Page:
- If prospective juror's brother was the step-father of the victim and, thus, the prospective juror was the step-uncle of the victim, the victim and the brother of the prospective juror were certainly related but the victim and the prospective juror were not related within any prohibited degree. Day v. State, 188 Ga. App. 648, 374 S.E.2d 87 (1988), overruled on other grounds by Willis v. State, 2018 Ga. LEXIS 685 (Ga. 2018).

Relationship among jurors not a disqualification.

- Juror who was the father and employer of another juror was not disqualified from serving on the jury. Bryant v. State, 268 Ga. 664, 492 S.E.2d 868 (1997).

Lack of knowledge of relationship does not relieve disqualification.

- Juror who is related within the sixth degree of consanguinity or affinity to the prosecutor is disqualified by the fact of relationship and the fact that the juror did not know of the relationship or that the juror's kinsman was a prosecutor does not relieve the disqualification. Harris v. State, 188 Ga. 745, 4 S.E.2d 651 (1939).

Juror's own opinion as to bias.

- Juror may be found disqualified because of a relationship with a party, even though the juror insists the juror is not biased; therefore, the juror's opinion of the juror's qualification is by no means determinative. Lively v. State, 262 Ga. 510, 421 S.E.2d 528 (1992), overruled on other grounds Willis v. State, 2018 Ga. LEXIS 685 (Ga. 2018).

Sheriff is not prosecutor.

- Sheriff could not be characterized as the "prosecutor" under O.C.G.A. § 15-12-163(b)(4) since the sheriff participated in the arrest only as an assisting officer and did not testify at trial. Davis v. State, 194 Ga. App. 482, 391 S.E.2d 124 (1990).

Members of group acting as prosecutor disqualified.

- Members of an electric membership corporation were disqualified from serving as jurors in a prosecution for criminal damage to property owned by the corporation, even though the corporation was not listed as the actual prosecutor. Lowman v. State, 197 Ga. App. 556, 398 S.E.2d 832 (1990), overruled on other grounds by Willis v. State, 2018 Ga. LEXIS 685 (Ga. 2018).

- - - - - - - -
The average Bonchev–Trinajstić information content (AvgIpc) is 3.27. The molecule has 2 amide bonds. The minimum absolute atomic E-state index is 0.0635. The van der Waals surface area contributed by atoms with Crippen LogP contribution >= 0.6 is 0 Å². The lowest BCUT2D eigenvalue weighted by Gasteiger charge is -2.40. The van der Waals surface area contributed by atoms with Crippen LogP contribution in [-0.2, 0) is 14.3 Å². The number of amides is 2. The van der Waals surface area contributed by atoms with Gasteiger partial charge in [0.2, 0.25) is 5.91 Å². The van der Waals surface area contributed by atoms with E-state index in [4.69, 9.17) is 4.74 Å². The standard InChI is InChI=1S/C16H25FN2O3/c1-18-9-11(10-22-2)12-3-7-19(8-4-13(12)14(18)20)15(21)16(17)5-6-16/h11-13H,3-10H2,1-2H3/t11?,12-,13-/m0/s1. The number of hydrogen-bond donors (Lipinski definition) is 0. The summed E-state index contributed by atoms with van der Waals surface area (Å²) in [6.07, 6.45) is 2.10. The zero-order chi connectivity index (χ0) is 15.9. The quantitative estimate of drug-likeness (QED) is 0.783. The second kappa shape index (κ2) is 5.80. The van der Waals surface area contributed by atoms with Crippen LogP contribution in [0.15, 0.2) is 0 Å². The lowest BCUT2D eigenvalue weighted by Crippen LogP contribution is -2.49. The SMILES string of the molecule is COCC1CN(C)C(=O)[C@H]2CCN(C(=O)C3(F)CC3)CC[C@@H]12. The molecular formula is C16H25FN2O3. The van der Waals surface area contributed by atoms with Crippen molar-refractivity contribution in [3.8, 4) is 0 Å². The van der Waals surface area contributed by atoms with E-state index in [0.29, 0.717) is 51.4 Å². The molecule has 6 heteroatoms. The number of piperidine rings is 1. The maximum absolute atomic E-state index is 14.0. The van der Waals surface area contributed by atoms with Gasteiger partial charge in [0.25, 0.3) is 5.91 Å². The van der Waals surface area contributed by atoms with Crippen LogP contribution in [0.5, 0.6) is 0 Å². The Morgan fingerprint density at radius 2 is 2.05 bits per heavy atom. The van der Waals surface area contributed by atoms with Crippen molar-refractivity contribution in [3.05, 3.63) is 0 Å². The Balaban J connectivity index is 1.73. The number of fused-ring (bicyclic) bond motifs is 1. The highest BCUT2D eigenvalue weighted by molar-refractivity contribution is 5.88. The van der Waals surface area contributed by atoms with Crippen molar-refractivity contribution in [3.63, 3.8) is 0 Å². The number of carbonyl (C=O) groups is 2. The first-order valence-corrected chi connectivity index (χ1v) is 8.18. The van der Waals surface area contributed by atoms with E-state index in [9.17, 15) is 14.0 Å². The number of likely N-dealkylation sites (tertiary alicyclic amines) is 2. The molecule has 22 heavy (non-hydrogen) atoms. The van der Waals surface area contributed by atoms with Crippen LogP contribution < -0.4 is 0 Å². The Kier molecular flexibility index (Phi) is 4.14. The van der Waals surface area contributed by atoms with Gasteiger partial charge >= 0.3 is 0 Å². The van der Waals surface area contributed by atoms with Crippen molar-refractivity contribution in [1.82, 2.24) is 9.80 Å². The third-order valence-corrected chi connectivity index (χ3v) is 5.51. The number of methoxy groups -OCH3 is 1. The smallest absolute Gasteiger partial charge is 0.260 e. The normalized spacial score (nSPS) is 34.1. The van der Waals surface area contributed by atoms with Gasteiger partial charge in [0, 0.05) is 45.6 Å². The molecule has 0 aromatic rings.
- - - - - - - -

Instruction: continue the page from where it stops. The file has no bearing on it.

Employment relationship not a disqualification.

- In a prosecution for malice murder, the fact that the spouse of a prospective juror was employed at the motel where the crimes occurred did not require that the juror be stricken for cause. Burgess v. State, 264 Ga. 777, 450 S.E.2d 680 (1994), cert. denied, 515 U.S. 1133, 115 S. Ct. 2559, 132 L. Ed. 2d 813 (1995).

Employment by institutional victim not a per se disqualification.

- While kinship to the victim may automatically disqualify prospective jurors in a criminal case pursuant to paragraph (b)(4) of O.C.G.A. § 15-12-163, mere employment by a university when the actual victim was the university library is not a per se disqualification. Willingham v. State, 198 Ga. App. 178, 401 S.E.2d 63 (1990), cert. denied, 502 U.S. 980, 112 S. Ct. 581, 116 L. Ed. 2d 607 (1991).

Fiance of a police officer was not subject to disqualification for principal cause, even though the officer was one of the arresting officers and was a witness in the case. Croom v. State, 217 Ga. App. 596, 458 S.E.2d 679 (1995).

Mother-in-law of investigating officer.

- Even if the defendant's allegation were true that a juror who served during defendant's felony murder prosecution was the mother-in-law of a law enforcement officer who investigated the murder, the trial court did not err in refusing to strike the juror for cause since a juror need only be struck for cause when he or she is in a close relationship to the prosecutor of a criminal trial, to the accused, or to the victim. Bryant v. State, 270 Ga. 266, 507 S.E.2d 451 (1998).

Acquaintance with police officer witness is not grounds to disqualify a juror for cause. Smith v. State, 234 Ga. App. 586, 506 S.E.2d 406 (1998).

3. Involvement in Prosecution

Involvement in prosecution a disqualification.

- One who is actively engaged in any way in the prosecution of one accused of crime is disqualified from sitting as a trier in the case. Johnson v. Mayor of Hazlehurst, 8 Ga. App. 841, 70 S.E. 258 (1911).

One who contributes to fund for purpose of defraying expense of apprehending criminal or for prosecution of the case is prosecutor. Harris v. State, 188 Ga. 745, 4 S.E.2d 651 (1939).